"Despite the vast improvements in general standards of living in the past 40 years, 'keeping up with the Joneses' is still our biggest aspiration. Researchers have found that owning a fast car, a large home and having a good job may only make you happy if those around you are less well off."
For many people, our reason to get up in the morning and go to work every day is the pursuit of "more." We all want a house. And a car. A plasma TV. The iPad. (And then eventually we want a bigger house; a faster car.) But, according to this article (and probably common knowledge,) this chronic dissatisfaction and compulsion towards "more" is largely driven by those around us - and it is those specific individuals to whom we compare ourselves most aggressively. Maybe our downfall is choosing to surround ourselves with the wrong crowd.
Won't you be my neighbor?
What happens, psychologically, if we choose to co-exist with people who spend less? What does surrounding ourselves with a new "normal" do for our sense of what defines "sufficient?" I can't speak for everyone, but am happy to use myself as a case study: I live with two amazing roommates - gals who work in retail/restaurants/luxury services and are confident that good bottles of wine can be had for $10. None of us drag high-end shopping bags home on the weekends, we didn't wait in line for the iPad, and none of us have a car. We share earbuds and sweaters; we cook for each other rather than eat out. To my knowledge, all three of us are happy with our lifestyles, and doing so below our means.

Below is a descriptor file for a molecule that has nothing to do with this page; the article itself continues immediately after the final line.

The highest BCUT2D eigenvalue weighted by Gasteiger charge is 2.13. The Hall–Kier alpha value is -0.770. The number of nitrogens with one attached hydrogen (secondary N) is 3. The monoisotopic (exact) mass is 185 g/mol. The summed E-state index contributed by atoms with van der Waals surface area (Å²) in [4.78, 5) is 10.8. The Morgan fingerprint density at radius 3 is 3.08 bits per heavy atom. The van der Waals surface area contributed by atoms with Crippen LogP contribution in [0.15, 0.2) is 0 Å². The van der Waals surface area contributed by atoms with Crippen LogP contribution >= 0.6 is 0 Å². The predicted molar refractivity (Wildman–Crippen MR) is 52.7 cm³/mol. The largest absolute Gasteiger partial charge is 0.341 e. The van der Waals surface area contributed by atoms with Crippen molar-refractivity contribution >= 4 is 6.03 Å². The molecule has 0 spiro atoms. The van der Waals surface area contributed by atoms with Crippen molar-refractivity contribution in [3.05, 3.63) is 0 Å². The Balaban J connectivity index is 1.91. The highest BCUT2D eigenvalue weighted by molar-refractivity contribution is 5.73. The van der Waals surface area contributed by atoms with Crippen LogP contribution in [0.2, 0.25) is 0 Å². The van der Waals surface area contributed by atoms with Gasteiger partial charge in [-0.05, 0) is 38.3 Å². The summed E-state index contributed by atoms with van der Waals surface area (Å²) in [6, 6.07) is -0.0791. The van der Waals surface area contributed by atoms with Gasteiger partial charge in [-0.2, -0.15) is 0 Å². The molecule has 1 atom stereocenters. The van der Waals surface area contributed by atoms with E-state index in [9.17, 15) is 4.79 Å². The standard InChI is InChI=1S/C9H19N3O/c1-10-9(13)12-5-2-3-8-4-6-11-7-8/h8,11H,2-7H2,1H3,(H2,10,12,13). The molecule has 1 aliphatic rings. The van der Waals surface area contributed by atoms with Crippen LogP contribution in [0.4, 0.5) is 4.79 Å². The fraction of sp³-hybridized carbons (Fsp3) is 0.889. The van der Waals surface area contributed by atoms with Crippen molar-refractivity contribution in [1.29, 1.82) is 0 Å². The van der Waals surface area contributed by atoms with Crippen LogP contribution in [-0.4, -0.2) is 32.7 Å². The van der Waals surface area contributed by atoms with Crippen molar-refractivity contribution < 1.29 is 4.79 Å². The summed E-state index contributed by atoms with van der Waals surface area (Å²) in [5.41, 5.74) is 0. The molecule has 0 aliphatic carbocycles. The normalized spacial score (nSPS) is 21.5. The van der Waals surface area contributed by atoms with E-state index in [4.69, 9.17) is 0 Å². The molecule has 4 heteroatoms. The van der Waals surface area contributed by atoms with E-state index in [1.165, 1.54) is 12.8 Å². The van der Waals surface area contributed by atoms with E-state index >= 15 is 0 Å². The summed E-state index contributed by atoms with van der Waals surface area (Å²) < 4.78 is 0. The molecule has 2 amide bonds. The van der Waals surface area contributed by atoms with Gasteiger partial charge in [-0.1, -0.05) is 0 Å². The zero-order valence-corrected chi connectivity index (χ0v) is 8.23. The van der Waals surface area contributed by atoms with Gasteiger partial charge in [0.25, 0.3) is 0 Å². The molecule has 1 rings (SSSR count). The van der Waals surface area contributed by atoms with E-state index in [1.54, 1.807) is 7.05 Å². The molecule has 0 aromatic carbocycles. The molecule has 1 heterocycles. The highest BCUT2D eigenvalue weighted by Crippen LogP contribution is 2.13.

We are - or become - the company we keep. Surrounding ourselves with Big Spenders, even if we aren't one ourself, likely requires more discipline on our part, to perpetually remind ourselves that we are not trying to keep up with them. But if you take the cake out of the room, you don't have to exercise the self-control not to eat it. Surrounding ourselves with smaller "Joneses" negates the comparison altogether, and instills a more secure, and very real, sense of satisfaction.